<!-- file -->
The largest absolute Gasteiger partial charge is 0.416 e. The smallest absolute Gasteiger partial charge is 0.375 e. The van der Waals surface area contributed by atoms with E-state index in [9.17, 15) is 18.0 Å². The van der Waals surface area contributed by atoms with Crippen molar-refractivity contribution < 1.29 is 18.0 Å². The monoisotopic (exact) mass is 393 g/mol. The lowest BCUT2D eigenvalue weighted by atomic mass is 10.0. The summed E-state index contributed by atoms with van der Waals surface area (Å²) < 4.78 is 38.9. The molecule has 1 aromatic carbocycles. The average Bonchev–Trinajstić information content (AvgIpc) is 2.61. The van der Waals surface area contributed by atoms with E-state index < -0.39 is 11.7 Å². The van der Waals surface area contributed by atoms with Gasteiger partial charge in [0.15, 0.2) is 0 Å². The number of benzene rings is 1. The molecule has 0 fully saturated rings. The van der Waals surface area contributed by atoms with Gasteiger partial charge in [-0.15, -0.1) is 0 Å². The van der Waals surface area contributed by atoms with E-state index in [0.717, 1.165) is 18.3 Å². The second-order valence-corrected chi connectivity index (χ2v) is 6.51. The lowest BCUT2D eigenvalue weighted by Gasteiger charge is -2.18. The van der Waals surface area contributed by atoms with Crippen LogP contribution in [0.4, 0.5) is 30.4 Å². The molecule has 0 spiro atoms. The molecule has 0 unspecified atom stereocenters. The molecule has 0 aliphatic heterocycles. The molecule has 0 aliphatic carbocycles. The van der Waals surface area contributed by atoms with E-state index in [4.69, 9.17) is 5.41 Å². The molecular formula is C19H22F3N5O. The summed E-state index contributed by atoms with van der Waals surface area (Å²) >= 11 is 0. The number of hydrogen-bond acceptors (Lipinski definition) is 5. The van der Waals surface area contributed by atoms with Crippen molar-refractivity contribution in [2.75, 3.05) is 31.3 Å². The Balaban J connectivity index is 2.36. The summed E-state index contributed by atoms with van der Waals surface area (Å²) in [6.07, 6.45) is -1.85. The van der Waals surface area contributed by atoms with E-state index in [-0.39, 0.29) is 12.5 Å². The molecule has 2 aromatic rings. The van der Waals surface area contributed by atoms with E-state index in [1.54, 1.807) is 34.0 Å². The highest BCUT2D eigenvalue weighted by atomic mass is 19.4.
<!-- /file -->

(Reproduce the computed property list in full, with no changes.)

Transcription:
The largest absolute Gasteiger partial charge is 0.416 e. The smallest absolute Gasteiger partial charge is 0.375 e. The van der Waals surface area contributed by atoms with E-state index in [9.17, 15) is 18.0 Å². The van der Waals surface area contributed by atoms with Crippen molar-refractivity contribution < 1.29 is 18.0 Å². The monoisotopic (exact) mass is 393 g/mol. The lowest BCUT2D eigenvalue weighted by atomic mass is 10.0. The summed E-state index contributed by atoms with van der Waals surface area (Å²) < 4.78 is 38.9. The molecule has 1 aromatic carbocycles. The average Bonchev–Trinajstić information content (AvgIpc) is 2.61. The van der Waals surface area contributed by atoms with E-state index < -0.39 is 11.7 Å². The van der Waals surface area contributed by atoms with Gasteiger partial charge in [0.15, 0.2) is 0 Å². The number of benzene rings is 1. The molecule has 0 fully saturated rings. The van der Waals surface area contributed by atoms with Gasteiger partial charge in [-0.15, -0.1) is 0 Å². The van der Waals surface area contributed by atoms with E-state index in [0.717, 1.165) is 18.3 Å². The second-order valence-corrected chi connectivity index (χ2v) is 6.51. The lowest BCUT2D eigenvalue weighted by Gasteiger charge is -2.18. The van der Waals surface area contributed by atoms with Crippen LogP contribution in [0.4, 0.5) is 30.4 Å². The molecule has 0 spiro atoms. The molecule has 0 unspecified atom stereocenters. The molecule has 0 aliphatic heterocycles. The molecule has 0 aliphatic carbocycles. The van der Waals surface area contributed by atoms with E-state index in [4.69, 9.17) is 5.41 Å². The molecular formula is C19H22F3N5O. The summed E-state index contributed by atoms with van der Waals surface area (Å²) >= 11 is 0. The number of hydrogen-bond acceptors (Lipinski definition) is 5. The van der Waals surface area contributed by atoms with Crippen molar-refractivity contribution in [2.75, 3.05) is 31.3 Å². The Balaban J connectivity index is 2.36. The summed E-state index contributed by atoms with van der Waals surface area (Å²) in [6.07, 6.45) is -1.85. The van der Waals surface area contributed by atoms with E-state index in [-0.39, 0.29) is 12.5 Å². The molecule has 2 aromatic rings. The van der Waals surface area contributed by atoms with E-state index in [1.54, 1.807) is 34.0 Å². The highest BCUT2D eigenvalue weighted by atomic mass is 19.4.